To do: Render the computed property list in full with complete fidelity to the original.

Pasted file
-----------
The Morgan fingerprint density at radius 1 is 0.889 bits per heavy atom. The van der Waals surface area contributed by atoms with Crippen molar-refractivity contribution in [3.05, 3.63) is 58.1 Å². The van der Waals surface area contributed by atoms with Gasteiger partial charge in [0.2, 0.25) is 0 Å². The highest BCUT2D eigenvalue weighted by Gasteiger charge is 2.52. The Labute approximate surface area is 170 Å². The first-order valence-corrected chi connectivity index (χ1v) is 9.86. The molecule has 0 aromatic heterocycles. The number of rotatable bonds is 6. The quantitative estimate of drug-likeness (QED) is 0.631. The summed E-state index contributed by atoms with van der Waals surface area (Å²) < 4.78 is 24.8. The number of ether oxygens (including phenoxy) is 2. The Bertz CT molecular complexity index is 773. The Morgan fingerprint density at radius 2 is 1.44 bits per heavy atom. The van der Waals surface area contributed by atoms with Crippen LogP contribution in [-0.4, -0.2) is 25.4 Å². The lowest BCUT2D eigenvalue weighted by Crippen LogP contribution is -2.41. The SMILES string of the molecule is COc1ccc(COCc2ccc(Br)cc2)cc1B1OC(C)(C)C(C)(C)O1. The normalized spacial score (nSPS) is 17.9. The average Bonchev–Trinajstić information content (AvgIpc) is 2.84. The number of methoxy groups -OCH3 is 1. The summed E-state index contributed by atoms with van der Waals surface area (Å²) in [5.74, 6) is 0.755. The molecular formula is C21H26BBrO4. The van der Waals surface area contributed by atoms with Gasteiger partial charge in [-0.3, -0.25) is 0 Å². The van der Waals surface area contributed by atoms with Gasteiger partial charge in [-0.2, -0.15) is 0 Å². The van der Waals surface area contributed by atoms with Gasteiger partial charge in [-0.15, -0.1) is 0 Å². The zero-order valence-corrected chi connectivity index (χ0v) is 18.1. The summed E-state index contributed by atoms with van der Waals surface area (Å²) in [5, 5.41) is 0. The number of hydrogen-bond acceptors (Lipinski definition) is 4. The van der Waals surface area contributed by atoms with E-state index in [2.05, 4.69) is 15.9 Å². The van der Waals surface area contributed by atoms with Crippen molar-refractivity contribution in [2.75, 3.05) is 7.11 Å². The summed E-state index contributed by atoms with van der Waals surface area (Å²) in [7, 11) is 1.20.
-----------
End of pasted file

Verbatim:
The Morgan fingerprint density at radius 1 is 0.889 bits per heavy atom. The van der Waals surface area contributed by atoms with Crippen molar-refractivity contribution in [3.05, 3.63) is 58.1 Å². The van der Waals surface area contributed by atoms with Gasteiger partial charge in [0.2, 0.25) is 0 Å². The highest BCUT2D eigenvalue weighted by Gasteiger charge is 2.52. The Labute approximate surface area is 170 Å². The first-order valence-corrected chi connectivity index (χ1v) is 9.86. The molecule has 0 aromatic heterocycles. The number of rotatable bonds is 6. The quantitative estimate of drug-likeness (QED) is 0.631. The summed E-state index contributed by atoms with van der Waals surface area (Å²) < 4.78 is 24.8. The number of ether oxygens (including phenoxy) is 2. The Bertz CT molecular complexity index is 773. The Morgan fingerprint density at radius 2 is 1.44 bits per heavy atom. The van der Waals surface area contributed by atoms with Crippen LogP contribution in [-0.4, -0.2) is 25.4 Å². The lowest BCUT2D eigenvalue weighted by Crippen LogP contribution is -2.41. The SMILES string of the molecule is COc1ccc(COCc2ccc(Br)cc2)cc1B1OC(C)(C)C(C)(C)O1. The normalized spacial score (nSPS) is 17.9. The average Bonchev–Trinajstić information content (AvgIpc) is 2.84. The number of methoxy groups -OCH3 is 1. The summed E-state index contributed by atoms with van der Waals surface area (Å²) in [5.74, 6) is 0.755. The molecular formula is C21H26BBrO4. The van der Waals surface area contributed by atoms with Gasteiger partial charge in [-0.3, -0.25) is 0 Å². The van der Waals surface area contributed by atoms with Gasteiger partial charge in [-0.2, -0.15) is 0 Å². The van der Waals surface area contributed by atoms with Gasteiger partial charge in [-0.15, -0.1) is 0 Å². The zero-order valence-corrected chi connectivity index (χ0v) is 18.1. The summed E-state index contributed by atoms with van der Waals surface area (Å²) in [5, 5.41) is 0. The number of hydrogen-bond acceptors (Lipinski definition) is 4. The van der Waals surface area contributed by atoms with E-state index in [2.05, 4.69) is 15.9 Å². The van der Waals surface area contributed by atoms with Crippen molar-refractivity contribution in [2.75, 3.05) is 7.11 Å². The summed E-state index contributed by atoms with van der Waals surface area (Å²) in [7, 11) is 1.20.